A fireball rising from a destroyed tunnel. (Twitter Screenshot) (Twitter Screenshot)
destroyed tunnel

In the quest for stability in post-war Gaza, Israeli officials are exploring unconventional avenues, seeking partnerships with local clans.

By Baruch Yedid, TPS

  Israeli officials looking for moderate Palestinian figures to govern post-war Gaza are trying to build relationships with local clans. But how viable are their efforts?

The Saudi newspaper Asharq al-Awsat reported on Monday that several clans in the northern Gaza Strip were approached by Israeli officials offering them to take on the responsibility of securing aid to the residents of the Gaza Strip.

The Israelis were from a Defense Ministry unit called Coordination of Government Activities in the Territories. COGAT coordinates civilian issues in Judea, Samaria and Gaza between the Israeli government, military, international organizations and the Palestinian Authority. The paper reported that most clan leaders refused, though one, which conflicts with Hamas, agreed to the Israeli proposal. Another clan is in negotiations with COGAT, the paper added.

According to the newspaper, Israel offered clan leaders the opportunity to form an alternative government to Hamas.

Although Asharq did not identify which clan agreed to the Israeli proposals, the Tazpit Press Service has learned from sources in Gaza that it is the Durmush clan. The clan is heavily armed, supports Fatah, and participated in the 2005 kidnapping of Israeli soldier Gilad Shalit.

The paper quoted a Hamas source saying that the terror group “is aware of the Israeli plans and promises to settle accounts with the collaborators with Israel.”

Fatah figures in Gaza and Ramallah told TPS, “This is a plan that is doomed to failure in advance since no party will be found who will agree to accept cooperation with the Israeli occupation. Certainly not after the great disaster that befalls the Gaza Strip.”

That view was echoed by outgoing Palestinian Prime Minister, Mohammad Shtayyeh at Monday’s cabinet meeting, where he saluted the clan leaders who refused to work with Israel. The Fatah-dominated Palestinian Authority objects to any efforts to replace it in Gaza or force it to work in partnership with outsiders. As TPS recently reported, Mahmoud Abbas seeks to rule Gaza in a unity government with “soft-core” Hamas figures.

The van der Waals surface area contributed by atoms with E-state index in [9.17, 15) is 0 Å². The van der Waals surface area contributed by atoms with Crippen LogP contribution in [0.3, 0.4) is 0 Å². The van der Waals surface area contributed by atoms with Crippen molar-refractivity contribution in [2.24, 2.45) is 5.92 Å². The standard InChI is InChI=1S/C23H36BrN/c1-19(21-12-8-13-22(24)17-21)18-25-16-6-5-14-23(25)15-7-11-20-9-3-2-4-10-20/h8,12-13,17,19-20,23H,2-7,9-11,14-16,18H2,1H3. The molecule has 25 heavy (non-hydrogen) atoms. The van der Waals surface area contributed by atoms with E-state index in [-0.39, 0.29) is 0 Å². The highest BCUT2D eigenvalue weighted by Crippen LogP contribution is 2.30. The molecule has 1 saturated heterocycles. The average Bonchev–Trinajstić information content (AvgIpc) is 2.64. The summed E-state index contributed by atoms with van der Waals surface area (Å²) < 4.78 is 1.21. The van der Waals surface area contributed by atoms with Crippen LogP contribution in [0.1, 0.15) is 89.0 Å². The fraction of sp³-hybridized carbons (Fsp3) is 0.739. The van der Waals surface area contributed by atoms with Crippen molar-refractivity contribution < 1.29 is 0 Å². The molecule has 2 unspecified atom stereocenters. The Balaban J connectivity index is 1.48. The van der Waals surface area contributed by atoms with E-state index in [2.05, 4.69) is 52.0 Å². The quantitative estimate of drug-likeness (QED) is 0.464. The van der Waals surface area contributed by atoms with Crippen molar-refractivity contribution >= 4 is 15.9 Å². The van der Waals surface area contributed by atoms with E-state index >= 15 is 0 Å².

Clans — a social unit of extended families — hold significant importance in Palestinian society, serving as networks of support in social, economic, and political spheres and mediating disputes between families. They are especially active in Gaza’s main urban centers.

Palestinian Authority and Fatah sources told TPS, “Israel is betting on the wrong horse since a very large part of the population of Gaza is a refugee population that is not organized under tribal institutions.”

They also said that a large part of the clan establishment is subordinate to the Hamas Interior Ministry and many of the heads and members of these clans serve in various positions in the civil and security systems of Hamas.

In the meantime, popular committees have begun to operate all over the Gaza Strip.

They began operating in recent days, especially in the Rafah area. These committees, which according to the sources in the Gaza Strip, are based on the local clans in Rafah. They work to prevent humanitarian aid from being stolen and preventing price-gouging. Their efforts are enforced by young men armed with weapons or clubs wearing gray and white bandanas that say “People’s Defense Committees.”

But these groups are new, and Rafah is Hamas’s last stronghold, so the nature of their relationship with Hamas is not clear.

Popular Committees have also emerged in northern Gaza, leading efforts to restore water and electricity infrastructure.

“Local residents decided to take care of the crumbling infrastructure when the Hamas regime disappeared from the Gaza Strip completely,” a Gaza source told TPS.

“This is a rather interesting phenomenon because Israel is trying to base the rule of the day after in the Gaza Strip on local elements, such as those who have begun to act.”